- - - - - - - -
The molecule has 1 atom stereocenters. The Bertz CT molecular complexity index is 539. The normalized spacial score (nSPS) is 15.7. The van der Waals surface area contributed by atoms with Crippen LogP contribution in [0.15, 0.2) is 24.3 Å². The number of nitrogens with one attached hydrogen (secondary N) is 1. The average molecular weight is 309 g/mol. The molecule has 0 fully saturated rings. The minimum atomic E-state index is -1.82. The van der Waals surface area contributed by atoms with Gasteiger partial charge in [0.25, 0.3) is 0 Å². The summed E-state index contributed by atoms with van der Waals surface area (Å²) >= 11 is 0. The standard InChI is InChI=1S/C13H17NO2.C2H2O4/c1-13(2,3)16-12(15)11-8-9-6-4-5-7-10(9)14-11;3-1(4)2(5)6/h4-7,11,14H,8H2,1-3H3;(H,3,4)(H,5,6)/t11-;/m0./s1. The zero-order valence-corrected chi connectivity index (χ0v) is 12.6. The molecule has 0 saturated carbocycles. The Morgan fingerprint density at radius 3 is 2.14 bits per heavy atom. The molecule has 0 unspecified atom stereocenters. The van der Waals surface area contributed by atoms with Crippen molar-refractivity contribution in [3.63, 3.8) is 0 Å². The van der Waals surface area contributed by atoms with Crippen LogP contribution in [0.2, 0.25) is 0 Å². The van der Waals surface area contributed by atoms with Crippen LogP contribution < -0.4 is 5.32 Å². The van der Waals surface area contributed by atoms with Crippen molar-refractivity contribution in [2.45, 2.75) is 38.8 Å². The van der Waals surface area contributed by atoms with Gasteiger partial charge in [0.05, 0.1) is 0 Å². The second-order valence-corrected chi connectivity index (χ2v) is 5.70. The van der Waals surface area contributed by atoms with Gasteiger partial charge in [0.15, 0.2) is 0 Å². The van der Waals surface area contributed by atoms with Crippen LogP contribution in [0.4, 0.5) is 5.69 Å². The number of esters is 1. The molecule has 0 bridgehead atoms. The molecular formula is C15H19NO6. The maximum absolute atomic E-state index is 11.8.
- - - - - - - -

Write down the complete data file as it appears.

The molecule has 1 atom stereocenters. The Bertz CT molecular complexity index is 539. The normalized spacial score (nSPS) is 15.7. The van der Waals surface area contributed by atoms with Crippen LogP contribution in [0.15, 0.2) is 24.3 Å². The number of nitrogens with one attached hydrogen (secondary N) is 1. The average molecular weight is 309 g/mol. The molecule has 0 fully saturated rings. The minimum atomic E-state index is -1.82. The van der Waals surface area contributed by atoms with Gasteiger partial charge in [0.25, 0.3) is 0 Å². The summed E-state index contributed by atoms with van der Waals surface area (Å²) >= 11 is 0. The standard InChI is InChI=1S/C13H17NO2.C2H2O4/c1-13(2,3)16-12(15)11-8-9-6-4-5-7-10(9)14-11;3-1(4)2(5)6/h4-7,11,14H,8H2,1-3H3;(H,3,4)(H,5,6)/t11-;/m0./s1. The zero-order valence-corrected chi connectivity index (χ0v) is 12.6. The molecule has 0 saturated carbocycles. The Morgan fingerprint density at radius 3 is 2.14 bits per heavy atom. The molecule has 0 unspecified atom stereocenters. The van der Waals surface area contributed by atoms with Crippen molar-refractivity contribution in [3.63, 3.8) is 0 Å². The van der Waals surface area contributed by atoms with Crippen LogP contribution in [0.2, 0.25) is 0 Å². The van der Waals surface area contributed by atoms with Crippen LogP contribution < -0.4 is 5.32 Å². The van der Waals surface area contributed by atoms with Crippen molar-refractivity contribution in [2.45, 2.75) is 38.8 Å². The van der Waals surface area contributed by atoms with Gasteiger partial charge in [0.05, 0.1) is 0 Å². The second-order valence-corrected chi connectivity index (χ2v) is 5.70. The van der Waals surface area contributed by atoms with Gasteiger partial charge in [0.15, 0.2) is 0 Å². The van der Waals surface area contributed by atoms with Crippen LogP contribution in [0.4, 0.5) is 5.69 Å². The number of esters is 1. The molecule has 0 bridgehead atoms. The molecular formula is C15H19NO6. The maximum absolute atomic E-state index is 11.8.